• In Ballou v McElvain (9th Cir 2021) 14 F4th 1042, 1050, the Ninth Circuit held that the “central inquiry in an Equal Protection Clause claim is whether a government action was motivated by a discriminatory purpose.” The plaintiff may establish the requisite intentional discriminatory purpose by producing direct or circumstantial evidence “demonstrating that a discriminatory reason more likely than not motivated the defendant and that the defendant’s actions adversely affected the plaintiff in some way,” and when direct evidence is unavailable, the plaintiff can use the McDonnell Douglas burden-shifting framework. Ballou v McElvain, supra. See §1.123.

Age Discrimination

  • The court in Jorgensen v Loyola Marymount Univ. (2021) 68 CA5th 882, 886, held that an assistant dean’s remark that she rejected the plaintiff because she “wanted someone younger,” together with other evidence, precluded summary judgment. See §3.49.

  • When a disparate impact claim relies on a statistical disparity, the plaintiff must be able to point to a defendant’s policy or policies causing that disparity. See Mahler v Judicial Council of Cal. (2021) 67 CA5th 82, 113, in §3.52B.

Retaliation and Whistleblower Claims

  • The California Supreme Court in Lawson v PPG Architectural Finishes, Inc. (2022) 12 C5th 703, 712, clarified that Lab C §1102.6 “supplies the applicable framework for litigating and adjudicating [Lab C §1102.5] whistleblower claims.” See §3A.67.

  • The California Supreme Court has granted review in People ex rel Garcia-Brower v Kolla’s Inc. (review granted Sept. 1, 2021, S269456; no published court of appeal opinion) to determine whether Lab C §1102.5(b) applies when the information is already known to the person or agency. See §3A.73.

Other Employee Rights Statutes

  • Effective January 1, 2022, an employee may take leave under the California Family Rights Act to care for a seriously ill parent-in-law. See §5.4.

  • The court in White v Smule, Inc. (Jan. 27, 2022, A161858) 2022 Cal App Lexis 136, *20, held that an at-will employment provision does not as a matter of law establish that an employee’s reliance on an employer’s promises regarding the kind, character, or existence of work is unreasonable for purposes of a claim under Lab C §970. See §5.64.

  • In Santos v El Guapos Tacos, LLC (2021) 72 CA5th 363, 370, the court found, in a Labor Code Private Attorneys General Act (PAGA) case, that the notice was sufficient to support a representative claim when it did not allege violations flowing solely from individual termination, did not suggest that the alleged Labor Code violations were isolated, referred to two aggrieved employees, and described a punch-card machine, thus alerting the Labor and Workforce Development Agency (LWDA) to a potentially sizable employee pool. See §5.68.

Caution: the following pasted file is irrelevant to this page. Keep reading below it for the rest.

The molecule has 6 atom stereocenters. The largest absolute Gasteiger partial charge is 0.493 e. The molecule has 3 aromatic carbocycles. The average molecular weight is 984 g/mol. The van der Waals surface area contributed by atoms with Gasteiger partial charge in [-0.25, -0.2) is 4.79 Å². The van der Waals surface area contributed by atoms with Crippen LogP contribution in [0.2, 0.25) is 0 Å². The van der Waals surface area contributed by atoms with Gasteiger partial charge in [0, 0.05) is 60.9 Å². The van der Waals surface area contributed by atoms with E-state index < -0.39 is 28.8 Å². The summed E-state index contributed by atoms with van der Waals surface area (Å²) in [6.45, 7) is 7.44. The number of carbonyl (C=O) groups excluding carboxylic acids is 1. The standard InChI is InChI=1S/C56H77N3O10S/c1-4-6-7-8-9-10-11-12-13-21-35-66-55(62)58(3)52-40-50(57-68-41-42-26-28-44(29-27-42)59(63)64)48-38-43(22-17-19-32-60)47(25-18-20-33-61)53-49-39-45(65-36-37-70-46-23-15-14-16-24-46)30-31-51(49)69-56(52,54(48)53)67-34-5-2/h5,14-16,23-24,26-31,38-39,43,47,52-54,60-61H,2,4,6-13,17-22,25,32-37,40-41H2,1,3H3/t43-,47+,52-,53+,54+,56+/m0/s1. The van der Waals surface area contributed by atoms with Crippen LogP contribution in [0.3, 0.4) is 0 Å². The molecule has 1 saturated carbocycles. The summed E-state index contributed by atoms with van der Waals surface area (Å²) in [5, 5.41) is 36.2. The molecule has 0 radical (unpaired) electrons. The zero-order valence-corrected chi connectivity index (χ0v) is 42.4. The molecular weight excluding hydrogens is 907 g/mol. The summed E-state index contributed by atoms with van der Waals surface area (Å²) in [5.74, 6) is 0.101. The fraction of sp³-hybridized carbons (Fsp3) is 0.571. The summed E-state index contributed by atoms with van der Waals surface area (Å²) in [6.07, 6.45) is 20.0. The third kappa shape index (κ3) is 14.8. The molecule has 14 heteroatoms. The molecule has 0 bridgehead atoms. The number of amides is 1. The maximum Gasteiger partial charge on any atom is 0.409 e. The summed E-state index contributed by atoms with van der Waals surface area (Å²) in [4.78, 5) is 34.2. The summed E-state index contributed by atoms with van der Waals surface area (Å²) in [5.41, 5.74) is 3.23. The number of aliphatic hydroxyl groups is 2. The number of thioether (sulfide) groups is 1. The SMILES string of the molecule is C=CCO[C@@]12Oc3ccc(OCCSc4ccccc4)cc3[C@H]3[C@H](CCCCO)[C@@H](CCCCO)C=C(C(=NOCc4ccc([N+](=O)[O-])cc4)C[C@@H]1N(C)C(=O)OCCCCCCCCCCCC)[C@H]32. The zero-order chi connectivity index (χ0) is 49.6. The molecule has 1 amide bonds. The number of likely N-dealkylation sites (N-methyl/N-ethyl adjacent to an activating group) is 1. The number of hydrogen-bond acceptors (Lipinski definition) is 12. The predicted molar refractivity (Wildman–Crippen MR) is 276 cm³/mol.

• The Labor Management Relations Act of 1947 (LMRA) preempts state law claims if the evaluation of the claim is “inextricably intertwined with consideration of the terms of the labor contract,” which includes state law claims based on a union constitution. See Garcia v Service Employees Int’l Union (9th Cir 2021) 993 F3d 757, 763, in §5.103.

Contract Actions

  • Actual earnings that the plaintiff received from an inferior position are properly deducted from any award of past lost earnings. See Martinez v Rite Aid Corp. (2021) 63 CA5th 958, 976, in §§8.40, 9.33.

Defending the Action

  • In Rubio v CIA Wheel Group (2021) 63 CA5th 82, 91, the court held that punitive damages 33 times the amount of economic damages were not constitutionally excessive when the court also found significant noneconomic damages that could not be awarded solely because the plaintiff had died, but that would have resulted in a multiplier of only 3.3 to 5. See §10.93.

Alternative Dispute Resolution

  • Courts continue to construe the FAA’s exemption for “workers engaged in foreign or interstate commerce.” See Carmona v Domino’s Pizza, LLC (9th Cir 2021) 21 F4th 627, 629 (drivers who deliver goods to individual franchisees in California are engaged in interstate commerce), and Betancourt v Transportation Brokerage Specialists, Inc. (2021) 62 CA5th 552, 559 (package delivery drivers who performed “last-mile” deliveries were exempt because goods remained in stream of interstate commerce), in §13.29.

  • The FAA’s exemption for “workers engaged in foreign or interstate commerce” cannot be waived by the terms of a private contract. See Romero v Watkins & Shepard Trucking, Inc. (9th Cir 2021) 9 F4th 1097, 1100, in §13.29.

  • Courts found the arbitration agreement substantively unconscionable in the following recent cases: Ramirez v Charter Communications, Inc. (Feb. 18, 2022, B309408) 2022 Cal App Lexis 135, *10 (arbitration provision that shortened limitations period and provision that awarded attorney fees to prevailing party on motion to compel arbitration rendered agreement substantively unconscionable); De Leon v Pinnacle Prop. Mgmt. Servs., LLC (2021) 72 CA5th 476, 487 (provisions shortening limitations period to 1 year for all claims and limiting discovery to 20 interrogatories and three depositions per side were substantively unconscionable); and Najarro v Superior Court (2021) 70 CA5th 871, 882 (arbitration provision was substantively unconscionable when it waived any right to bring representative action under PAGA and lacked mutuality because it was not signed by any of real parties in interest). See §13.32D.